Live Reviews

The Lemonheads

The LemonheadsThere’s an uneasy feel in the crowd at Shepherds Bush Empire as we wait for The Lemonheads to come on. Tonight’s reunion could go either way – will they still have that magic? Will Evan Dando be on time, will he even be coherent or in a crack induced mess – would this all be a horrible mistake? You almost want your idols to stay in your memories in case they shatter your illusions. But bang on 9.30, a tall figure lopes on to the stage, a wry grin in place and an appreciative nod to the crowds, and the crowd seem to breathe a collective sigh of relief. He’s here, he’s smiling..and he’s wearing a reassuringly random outfit.

In the early ’90’s The Lemonheads were riding the wave of their success with critically acclaimed album, a talented frontman popular for his boyish teen-idol hippy looks and song-writing alike, churning out tracks ranging from the harder grunge through to alt-country – they seemed to have it all going for them, until Evan Dando’s drug habit spiralled out of control. Erratic performances, losing his voice, and no-shows followed until he woke up at an airport one morning, with no idea how he’d got there or what he’d even been doing the day before. The band disintegrated post Reading ’97, and when Atlantic released the ‘Best of’ album in ’98 it only confirmed suspicions that this really was the end. Now years later, The Lemonheads are back, bought together by ‘Don’t Look Back’ for a two night stand.

Standing tall on the stage, his good looks and boyish charm very much intact, Evan Dando looks endearingly self conscious at first. Stand-in bassist Josh Lattanzi and drummer Bill Stevenson follow him out, but it’s very much Dando who the crowd have come to see. . In his floaty red shirt and needlepoint white drainpipes, his trademark blonde hair as unfairly shiny as ever, it’s like we’ve stepped back in time, and from the word go, it’s clear that this is going to be a night to remember.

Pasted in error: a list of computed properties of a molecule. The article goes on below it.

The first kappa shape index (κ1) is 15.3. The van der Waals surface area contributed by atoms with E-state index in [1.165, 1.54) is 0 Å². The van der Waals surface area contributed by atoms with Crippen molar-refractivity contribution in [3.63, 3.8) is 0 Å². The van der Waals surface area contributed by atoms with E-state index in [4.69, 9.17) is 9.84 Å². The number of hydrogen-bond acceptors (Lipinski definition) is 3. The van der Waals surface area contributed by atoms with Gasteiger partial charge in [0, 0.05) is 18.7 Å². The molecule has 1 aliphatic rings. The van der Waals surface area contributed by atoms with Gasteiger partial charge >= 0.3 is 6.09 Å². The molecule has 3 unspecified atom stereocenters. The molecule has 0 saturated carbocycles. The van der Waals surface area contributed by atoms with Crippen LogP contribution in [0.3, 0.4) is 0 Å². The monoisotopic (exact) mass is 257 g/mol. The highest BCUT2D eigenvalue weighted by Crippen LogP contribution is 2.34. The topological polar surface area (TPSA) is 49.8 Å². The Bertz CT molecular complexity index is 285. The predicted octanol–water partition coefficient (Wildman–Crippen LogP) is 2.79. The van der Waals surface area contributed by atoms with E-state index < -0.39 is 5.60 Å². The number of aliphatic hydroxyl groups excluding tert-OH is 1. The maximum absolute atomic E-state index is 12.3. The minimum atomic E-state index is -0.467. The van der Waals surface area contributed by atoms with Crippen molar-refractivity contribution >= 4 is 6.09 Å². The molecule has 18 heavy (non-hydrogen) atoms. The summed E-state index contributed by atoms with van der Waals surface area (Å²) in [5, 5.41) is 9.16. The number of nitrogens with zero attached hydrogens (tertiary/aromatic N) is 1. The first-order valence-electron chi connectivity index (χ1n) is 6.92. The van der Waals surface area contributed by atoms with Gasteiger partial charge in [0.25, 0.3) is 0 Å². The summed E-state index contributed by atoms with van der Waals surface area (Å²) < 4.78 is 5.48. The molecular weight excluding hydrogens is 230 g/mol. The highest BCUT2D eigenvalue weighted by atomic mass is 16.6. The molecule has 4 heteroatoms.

Without so much as a ‘hello’ they slide straight into the set with ‘Rockin’ Stroll’. The first lines of a ‘It’s a Shame About Ray’ are drowned out by the crowd, and Dando allows himself a smile. ‘Confetti’, ‘Drug Buddy’ (allegedly about Juliana Hatfield) and ‘Kitchen’ are lovingly reinstated, he dedicates ‘Hannah and Gabi’ to ex-bassist Nic Dalton, and ‘Alison’s Starting to Happen’ keeps that little bit of grit in the closing verse.

There’s no banter or chat in-between songs, they glide through the ‘It’s a Shame About Ray’ album, until Dando is left on the stage alone, to pick away at some tracks on his own, they seem to merge into one, like he’s just picking up whatever tune comes to mind. It’s with this section that the alt-country quality comes to the forefront, Dando’s love of Gram Parsons shines through, especially with the breathtakingly beautiful ‘Outside Type’ and ‘Being Around’ , Dando’s haunting voice full of melancholy and regret. A cover of Mike Nesmith’s ‘Different Drum’ is a high point; standing there, guitar in hand, and a break to his voice, Dando is the epitome of the tragic hero, his lyrics floating across the crowds, who are literally hanging on his every word. And so the hour long set ends all too soon, and it takes the drum tech to actually start taking the drum kit away to convince the ardent front rows that this really is the end.

Rumours abound that, like The Pixies and Dinosaur Junior, The Lemonheads are going to give it another go together. Evan Dando certainly appears to have his demons under control, and with tonight’s life-affirming set, it’s clear he’s made it back from the brink to be every bit as talented as he was. Goofy and modest he may, but then it always was the quiet ones you had to look out for wasn’t it?

Dee Massey